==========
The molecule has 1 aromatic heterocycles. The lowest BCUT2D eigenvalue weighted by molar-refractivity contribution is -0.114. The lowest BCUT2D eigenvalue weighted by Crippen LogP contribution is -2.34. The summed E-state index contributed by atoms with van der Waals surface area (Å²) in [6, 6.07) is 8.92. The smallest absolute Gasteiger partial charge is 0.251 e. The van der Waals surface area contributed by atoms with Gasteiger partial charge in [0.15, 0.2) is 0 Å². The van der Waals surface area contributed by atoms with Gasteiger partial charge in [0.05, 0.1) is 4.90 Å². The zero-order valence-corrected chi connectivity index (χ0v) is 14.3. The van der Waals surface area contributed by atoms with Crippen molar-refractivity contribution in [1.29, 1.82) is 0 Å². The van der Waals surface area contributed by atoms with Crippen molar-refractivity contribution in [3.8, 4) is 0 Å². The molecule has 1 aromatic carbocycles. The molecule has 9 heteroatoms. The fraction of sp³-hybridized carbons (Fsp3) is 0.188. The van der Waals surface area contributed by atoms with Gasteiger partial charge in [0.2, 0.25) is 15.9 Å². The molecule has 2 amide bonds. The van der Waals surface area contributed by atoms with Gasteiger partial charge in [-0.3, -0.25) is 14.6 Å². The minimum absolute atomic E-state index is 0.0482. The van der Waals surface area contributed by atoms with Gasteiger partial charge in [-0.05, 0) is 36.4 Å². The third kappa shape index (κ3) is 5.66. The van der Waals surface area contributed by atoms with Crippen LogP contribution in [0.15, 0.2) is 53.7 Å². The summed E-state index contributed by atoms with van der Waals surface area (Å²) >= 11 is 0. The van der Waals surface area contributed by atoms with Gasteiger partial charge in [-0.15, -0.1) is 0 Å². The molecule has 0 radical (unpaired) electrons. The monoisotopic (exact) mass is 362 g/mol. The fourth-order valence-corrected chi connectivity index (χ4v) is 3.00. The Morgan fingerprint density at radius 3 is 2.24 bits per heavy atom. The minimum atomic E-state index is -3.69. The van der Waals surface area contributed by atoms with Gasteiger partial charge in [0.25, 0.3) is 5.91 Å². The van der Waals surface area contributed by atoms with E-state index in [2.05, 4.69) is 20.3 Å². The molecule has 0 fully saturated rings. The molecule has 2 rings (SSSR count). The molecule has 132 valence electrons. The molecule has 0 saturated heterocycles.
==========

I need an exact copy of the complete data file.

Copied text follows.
The molecule has 1 aromatic heterocycles. The lowest BCUT2D eigenvalue weighted by molar-refractivity contribution is -0.114. The lowest BCUT2D eigenvalue weighted by Crippen LogP contribution is -2.34. The summed E-state index contributed by atoms with van der Waals surface area (Å²) in [6, 6.07) is 8.92. The smallest absolute Gasteiger partial charge is 0.251 e. The van der Waals surface area contributed by atoms with Gasteiger partial charge in [0.15, 0.2) is 0 Å². The van der Waals surface area contributed by atoms with Gasteiger partial charge in [0.05, 0.1) is 4.90 Å². The zero-order valence-corrected chi connectivity index (χ0v) is 14.3. The van der Waals surface area contributed by atoms with Crippen molar-refractivity contribution in [1.29, 1.82) is 0 Å². The van der Waals surface area contributed by atoms with Crippen molar-refractivity contribution in [3.8, 4) is 0 Å². The molecule has 1 aromatic carbocycles. The molecule has 9 heteroatoms. The fraction of sp³-hybridized carbons (Fsp3) is 0.188. The van der Waals surface area contributed by atoms with Gasteiger partial charge in [0.2, 0.25) is 15.9 Å². The molecule has 2 amide bonds. The van der Waals surface area contributed by atoms with Gasteiger partial charge in [-0.3, -0.25) is 14.6 Å². The minimum absolute atomic E-state index is 0.0482. The van der Waals surface area contributed by atoms with Gasteiger partial charge in [-0.05, 0) is 36.4 Å². The third kappa shape index (κ3) is 5.66. The van der Waals surface area contributed by atoms with Crippen LogP contribution in [0.15, 0.2) is 53.7 Å². The summed E-state index contributed by atoms with van der Waals surface area (Å²) >= 11 is 0. The van der Waals surface area contributed by atoms with Gasteiger partial charge in [-0.15, -0.1) is 0 Å². The molecule has 0 radical (unpaired) electrons. The monoisotopic (exact) mass is 362 g/mol. The fourth-order valence-corrected chi connectivity index (χ4v) is 3.00. The Morgan fingerprint density at radius 3 is 2.24 bits per heavy atom. The minimum atomic E-state index is -3.69. The van der Waals surface area contributed by atoms with Gasteiger partial charge in [0.25, 0.3) is 5.91 Å². The van der Waals surface area contributed by atoms with E-state index in [2.05, 4.69) is 20.3 Å². The molecule has 0 fully saturated rings. The molecule has 2 rings (SSSR count). The molecule has 132 valence electrons. The molecule has 0 saturated heterocycles.